UPDATE: Gainford-area residents can return home; highway partially open

EDMONTON – Gainford-area residents are being allowed to return to their homes after being displaced by the derailment of 13 cars on a CN freight train carrying dangerous goods early Saturday morning.

“We got back in, took a look last night,” said Travis Hjelmaland, who lives in a house across from the derailment site. “It was a little bit of a shock.”

“We knew how bad it was,” added Jeanette Hall.

Hjelmaland and Hall didn’t expect their home would be left standing after the controlled burns.

“We knew they were going to be blowing up the tankers… We didn’t really have much hope,” admitted Hall.

However, their home sustained minimal damage, including some melted siding and a flooded basement. The fire crews used water from a nearby lake to pump a constant stream of water on their home.

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“Everybody involved, like Parkland, Yellowhead, all the emergency crews, they’ve been really good,” said Hjelmaland. “They told us when we came in Sunday, they were going to do the best of their ability to save the house, and they did. It’s still there.”

“Inside, it looks way better than the outside.”

Hall is also incredibly grateful to the fire crews.

“It is just stuff, but there’s a lot of memories in that house, and that they were able to save it for us and they risked their lives to do it, that’s huge. Yellowhead County and Parkland County fire department went above and beyond, we owe them so much… They don’t know any of us, but I tried to hug them all.”

On Tuesday afternoon, Parkland County Mayor Rod Shaigec announced residents could return to their homes after a four-day evacuation.

“The residents of Parkland County from around the hamlet of Gainford are on their way home,” said Shaigec at a news conference attended by CN and provincial officials.

The mandatory evacuation notice was lifted at 1:30 p.m. on Tuesday, 82 hours after being put in place.

“After an event of this size we simply can’t just open the doors and say ‘Welcome Home,’” Shaigec explained. “We had to do surveillance of the area outside the derailment site to ensure there were no additional hazards or issues that could impact the return of our residents.”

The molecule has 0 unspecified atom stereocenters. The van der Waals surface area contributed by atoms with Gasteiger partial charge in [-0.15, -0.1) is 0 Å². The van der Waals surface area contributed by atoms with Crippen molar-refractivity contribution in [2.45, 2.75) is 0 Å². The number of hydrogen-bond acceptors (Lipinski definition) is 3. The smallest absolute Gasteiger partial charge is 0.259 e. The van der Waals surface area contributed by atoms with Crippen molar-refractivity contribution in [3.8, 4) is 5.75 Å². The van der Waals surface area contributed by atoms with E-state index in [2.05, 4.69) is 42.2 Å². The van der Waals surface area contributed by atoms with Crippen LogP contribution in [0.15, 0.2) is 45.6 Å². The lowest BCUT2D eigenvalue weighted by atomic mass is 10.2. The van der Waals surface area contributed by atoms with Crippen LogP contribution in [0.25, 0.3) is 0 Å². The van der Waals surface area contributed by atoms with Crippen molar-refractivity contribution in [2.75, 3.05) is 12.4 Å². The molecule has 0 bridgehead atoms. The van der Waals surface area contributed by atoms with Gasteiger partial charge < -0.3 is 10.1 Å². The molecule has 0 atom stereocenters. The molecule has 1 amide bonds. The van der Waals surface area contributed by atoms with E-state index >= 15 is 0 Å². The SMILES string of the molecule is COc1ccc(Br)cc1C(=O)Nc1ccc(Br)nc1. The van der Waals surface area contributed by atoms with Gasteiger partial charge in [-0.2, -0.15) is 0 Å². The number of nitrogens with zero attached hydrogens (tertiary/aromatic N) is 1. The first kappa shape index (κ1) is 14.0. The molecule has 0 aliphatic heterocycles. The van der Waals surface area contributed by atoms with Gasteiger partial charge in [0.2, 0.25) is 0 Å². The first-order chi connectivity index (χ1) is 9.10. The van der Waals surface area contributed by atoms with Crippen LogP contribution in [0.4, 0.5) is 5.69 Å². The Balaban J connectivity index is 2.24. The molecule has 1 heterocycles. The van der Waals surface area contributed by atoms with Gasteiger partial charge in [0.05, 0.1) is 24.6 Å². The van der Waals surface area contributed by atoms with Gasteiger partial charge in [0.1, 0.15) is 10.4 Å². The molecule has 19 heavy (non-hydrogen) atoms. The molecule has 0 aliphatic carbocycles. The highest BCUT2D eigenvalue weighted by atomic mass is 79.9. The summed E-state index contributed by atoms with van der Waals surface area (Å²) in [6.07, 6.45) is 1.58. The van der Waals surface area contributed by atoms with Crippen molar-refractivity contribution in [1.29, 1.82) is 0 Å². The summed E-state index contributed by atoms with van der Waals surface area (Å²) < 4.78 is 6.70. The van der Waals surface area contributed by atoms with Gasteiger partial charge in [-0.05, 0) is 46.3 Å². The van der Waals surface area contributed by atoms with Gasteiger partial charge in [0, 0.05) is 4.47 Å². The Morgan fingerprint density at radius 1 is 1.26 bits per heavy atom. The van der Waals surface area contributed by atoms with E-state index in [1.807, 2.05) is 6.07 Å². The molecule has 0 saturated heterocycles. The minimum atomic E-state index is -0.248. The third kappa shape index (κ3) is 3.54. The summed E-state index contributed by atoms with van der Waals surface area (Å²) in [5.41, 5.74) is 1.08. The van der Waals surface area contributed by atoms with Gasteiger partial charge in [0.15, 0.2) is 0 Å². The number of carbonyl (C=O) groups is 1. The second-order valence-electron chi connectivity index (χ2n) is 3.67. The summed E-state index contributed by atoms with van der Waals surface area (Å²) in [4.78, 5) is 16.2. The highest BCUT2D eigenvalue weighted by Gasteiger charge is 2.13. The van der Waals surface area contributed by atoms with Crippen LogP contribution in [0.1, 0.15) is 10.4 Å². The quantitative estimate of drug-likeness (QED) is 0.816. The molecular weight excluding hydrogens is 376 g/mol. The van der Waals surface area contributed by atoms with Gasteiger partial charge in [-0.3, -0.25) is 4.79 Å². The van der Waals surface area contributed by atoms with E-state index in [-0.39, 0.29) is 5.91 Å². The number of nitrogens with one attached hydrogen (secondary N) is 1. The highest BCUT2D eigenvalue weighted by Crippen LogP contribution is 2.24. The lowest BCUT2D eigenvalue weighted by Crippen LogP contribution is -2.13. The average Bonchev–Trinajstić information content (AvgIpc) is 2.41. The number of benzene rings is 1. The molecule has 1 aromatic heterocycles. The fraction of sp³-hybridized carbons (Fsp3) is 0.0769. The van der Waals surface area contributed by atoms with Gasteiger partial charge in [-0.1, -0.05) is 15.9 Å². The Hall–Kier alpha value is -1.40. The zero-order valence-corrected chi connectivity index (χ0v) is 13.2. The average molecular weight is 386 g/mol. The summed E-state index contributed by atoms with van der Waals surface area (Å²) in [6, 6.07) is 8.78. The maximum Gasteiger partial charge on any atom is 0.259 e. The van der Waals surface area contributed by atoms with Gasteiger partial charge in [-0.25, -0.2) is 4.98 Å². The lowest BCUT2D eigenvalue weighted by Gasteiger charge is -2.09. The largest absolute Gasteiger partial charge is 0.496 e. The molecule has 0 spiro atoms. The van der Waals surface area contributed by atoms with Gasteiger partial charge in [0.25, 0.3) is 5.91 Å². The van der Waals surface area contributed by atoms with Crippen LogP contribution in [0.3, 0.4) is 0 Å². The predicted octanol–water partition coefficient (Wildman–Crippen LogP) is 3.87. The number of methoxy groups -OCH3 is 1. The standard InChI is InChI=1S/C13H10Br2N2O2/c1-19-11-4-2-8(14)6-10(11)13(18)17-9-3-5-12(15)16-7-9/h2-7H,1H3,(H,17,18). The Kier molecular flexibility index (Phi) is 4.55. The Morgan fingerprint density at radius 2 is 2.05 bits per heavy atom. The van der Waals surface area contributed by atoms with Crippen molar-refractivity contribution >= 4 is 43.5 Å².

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The all-clear comes after crews used water to help the flames burn out faster; officials said Tuesday afternoon the fires were out.

On Wednesday, the westbound lanes of the Yellowhead Highway in the area were reopened to accommodate one lane of traffic in each direction.

Trains were running again and the damaged train cars were removed.

According to Environment Minister Diana McQueen, no water bodies were affected by the incident and air quality has remained good.

CN says it will continue its thorough investigation, and will co-operate with the Transportation Safety Board of Canada investigation.

“CN will remediate any damage that was done,” said Warren Chandler with CN.

The cause of the derailment is still not being revealed, but in regards to CN’s safety record, Chandler added: ”As hard as we work to make CN safe, and in spite of all the progress that we’ve made, accidents still happen from time to time. When they do, CN has the ability and the resources to respond promptly and effectively as we believe we have done over the last four days.”

WATCH: Full news conference on situation in Gainford

According to the Transportation Safety Board of Canada, the 134-car CN train “experienced an undesired emergency brake application” after the incident.  Of the 13 rail cars that ended up on their side, three were carrying liquefied petroleum gas, commonly known as propane, and caught fire; four were carrying crude and didn’t break open. CN said those units have been removed from the scene.

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CN performed three controlled burns at the site — one on Sunday and two on Monday — to try and get rid of any remaining propane in pressurized tank cars so that residents can return home.

An update from Parkland County Tuesday morning said that when it was noticed that a propane tank car was flaring just before 9 p.m. Monday, a decision was made to have “fire crews flow water into the tank, causing propane to rise to the top of the tank and burn off at a quicker rate. This procedure was determined as the safest option available to remove the remaining propane.”

The process, which began in the early hours of the morning, continued through the night.

With files from The Canadian Press

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